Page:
D.J. Sargenti had seen other Navy football players climb similar depth chart hurdles during his first three years in Annapolis. Sargenti had watched how they often changed positions in order to get on the field for the Midshipmen.
The first time the Navy coaches came to Sargenti about switching positions was after his sophomore year, when they wanted to move the former high school quarterback to outside linebacker. Sargenti, who had run the spread offense at Ridgefield Memorial High in New Jersey, wasn't surprised.
"I kind of knew my time was coming to an end [at quarterback]," Sargenti recalled recently. "I wasn't picking up the reads coming to the line. I just put my head down and said, 'I'll find my place somewhere.' When I moved to outside linebacker that spring, even then I was still struggling."
There were times as a sophomore at Navy when Sargenti thought about playing elsewhere, but the bonds he had made "with my brothers here" kept him at Navy. After playing on special teams last season, the logjam at linebacker has finally cleared. Again, it required another change of position.
After being "one of the stars" of preseason camp, according to Navy coach Ken Niumatalolo, the 6-foot-1, 223-pound senior opened the 2013 season as a starting inside linebacker. Sargenti made eight tackles, including tying for a team-high seven solos, in the Midshipmen's 41-35 victory last Saturday at Indiana.
This time, Niumatalolo is the one who isn't surprised.
"D.J. Sargenti is who we are as a football team — just a grinder, keeps his mouth quiet, busts his butt in the weight room, does what he has to do off the field, never gets in trouble," Niumatalolo said. "He was one of our best special teams' players last year. He's one of the strongest guys we have in the weight room. We had to find a way to get him on the field. [It's] his heart and his determination — he's relentless."
That much hasn't changed since Sargenti was in high school.
Charlie Trentacosti, who coached Sargenti, recalled how Sargenti kept a young, injury-plagued team together during his senior year in 2009 at the Bergen County, N.J., school. Sargenti provided most of the team's few highlights, throwing for more than 1,000 yards and rushing for more than 1,000 yards.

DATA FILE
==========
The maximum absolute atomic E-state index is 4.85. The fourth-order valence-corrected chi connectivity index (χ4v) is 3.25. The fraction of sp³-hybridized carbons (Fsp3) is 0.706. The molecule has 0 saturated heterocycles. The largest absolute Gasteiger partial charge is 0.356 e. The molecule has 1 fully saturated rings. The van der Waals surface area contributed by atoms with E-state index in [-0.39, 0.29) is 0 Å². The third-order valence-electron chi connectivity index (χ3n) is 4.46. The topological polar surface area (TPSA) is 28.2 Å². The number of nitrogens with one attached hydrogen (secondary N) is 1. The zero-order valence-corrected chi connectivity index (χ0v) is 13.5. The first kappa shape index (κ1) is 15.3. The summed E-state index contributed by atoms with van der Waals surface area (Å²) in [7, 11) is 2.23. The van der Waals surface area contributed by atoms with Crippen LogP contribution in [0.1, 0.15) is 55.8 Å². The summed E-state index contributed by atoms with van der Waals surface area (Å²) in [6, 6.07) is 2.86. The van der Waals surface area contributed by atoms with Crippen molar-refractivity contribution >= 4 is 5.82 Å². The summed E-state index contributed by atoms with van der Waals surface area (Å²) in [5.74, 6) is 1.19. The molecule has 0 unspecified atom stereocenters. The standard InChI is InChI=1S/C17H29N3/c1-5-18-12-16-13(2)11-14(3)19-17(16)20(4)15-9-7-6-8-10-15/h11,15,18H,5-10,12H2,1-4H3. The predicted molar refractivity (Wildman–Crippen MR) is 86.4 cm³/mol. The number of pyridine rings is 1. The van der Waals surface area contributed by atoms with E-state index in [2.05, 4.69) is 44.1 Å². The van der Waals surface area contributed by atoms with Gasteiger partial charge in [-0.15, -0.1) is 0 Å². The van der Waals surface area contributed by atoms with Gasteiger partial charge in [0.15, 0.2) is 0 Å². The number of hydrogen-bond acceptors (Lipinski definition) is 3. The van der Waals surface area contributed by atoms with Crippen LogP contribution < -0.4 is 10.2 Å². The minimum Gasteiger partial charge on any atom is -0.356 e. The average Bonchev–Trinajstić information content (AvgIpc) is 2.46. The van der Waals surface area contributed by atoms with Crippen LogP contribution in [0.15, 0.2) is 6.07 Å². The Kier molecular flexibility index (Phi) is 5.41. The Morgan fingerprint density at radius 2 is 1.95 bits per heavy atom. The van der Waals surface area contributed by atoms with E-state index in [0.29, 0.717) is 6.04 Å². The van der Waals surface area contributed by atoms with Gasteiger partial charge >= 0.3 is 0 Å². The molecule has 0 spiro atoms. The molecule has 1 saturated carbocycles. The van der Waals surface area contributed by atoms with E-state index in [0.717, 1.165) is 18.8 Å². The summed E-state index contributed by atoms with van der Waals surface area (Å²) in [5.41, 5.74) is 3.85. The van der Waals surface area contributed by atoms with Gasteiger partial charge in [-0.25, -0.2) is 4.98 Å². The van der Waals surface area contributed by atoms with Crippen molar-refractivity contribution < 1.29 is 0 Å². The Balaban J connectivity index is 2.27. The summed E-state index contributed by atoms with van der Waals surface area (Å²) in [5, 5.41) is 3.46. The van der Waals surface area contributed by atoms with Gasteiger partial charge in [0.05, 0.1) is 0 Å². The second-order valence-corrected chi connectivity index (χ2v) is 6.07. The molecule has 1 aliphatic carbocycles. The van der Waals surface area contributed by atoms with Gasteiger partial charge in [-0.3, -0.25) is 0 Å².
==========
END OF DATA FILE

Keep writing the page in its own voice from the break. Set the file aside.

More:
Despite his team's 1-9 record, Sargenti was voted the league's most valuable player.
"We were lacking in a lot of areas, but that never distracted him from his goal, he made sure everyone stayed on task no matter what the case he kept playing," Trentacosti said last week. "It proved out by where he is now. He never lost focus. His attitude was, 'I'm going to play the game I love, and it's going to take me where it takes me."
Trentacosti said Sargenti was "an exceptional quarterback. If you watched film, he was the guy who stood out wherever he was. When I sent out a highlight film [to college coaches], one coach called me back because they thought the film was speeded up and I said, 'No, that's him.'"
Told that his former quarterback is now starting at inside linebacker for Navy, Trentacosti said: "He can play wherever they put him if he puts his mind to it, which he does."
Rich Sargenti recalls the youngest of his three sons (and the family's second-youngest of four children) asking to be dropped off or left at the high school gymnasium after basketball games so he could work out.
There were times during his son's first three years at Navy when he could sense the frustration of not playing.
"I know that he banded together with some of the other guys [going through the same thing], a few of the guys decided to stay there but not play anymore," the elder Sargenti said Wednesday. "He thought he would stick it out."
After the game in Bloomington, Ind., last Saturday, the Sargentis met up for a few minutes before the team flew back to Maryland.
"He was feeling good," Rich Sargenti said. "He said, 'Dad, it was great to have played the whole game.' I asked him, 'Are you tired?' He said, 'I don't feel a thing.' I'm sure he was a little sore when he got up Sunday.'
In getting his chance toward the latter part of his college career, Sargenti follows other Navy linebackers such as Ram Vela, Jerry Hauburger (Eastern Tech) and, most recently, Keegan Wetzel, who last season emerged as the team's best defensive player after barely playing more than special teams his first three years.
"I'll never jump the gun and say I can do what they did, but I'm confident in my abilities and hopefully it works out," Sargenti said.
Apparently it has.
Notes: Niumatalolo said the Midshipmen came out of the season opener with "a few bumps and bruises" but in good shape for Saturday's home opener against Delaware (2-0). Dr. Jeff Fair, the associate athletic director for sports medicine, said at practice Tuesday that he didn't even have to go on the field during the game in Bloomington, the first time he can ever recall that happening in more than 40 years as a trainer at Navy and Oklahoma State. Junior slotback Ryan Williams-Jenkins, who has made a remarkable recovery after tearing his anterior cruciate ligament in spring practice, has been cleared to play and is expected to return for Saturday's game.Copyright © 2014, The Baltimore Sun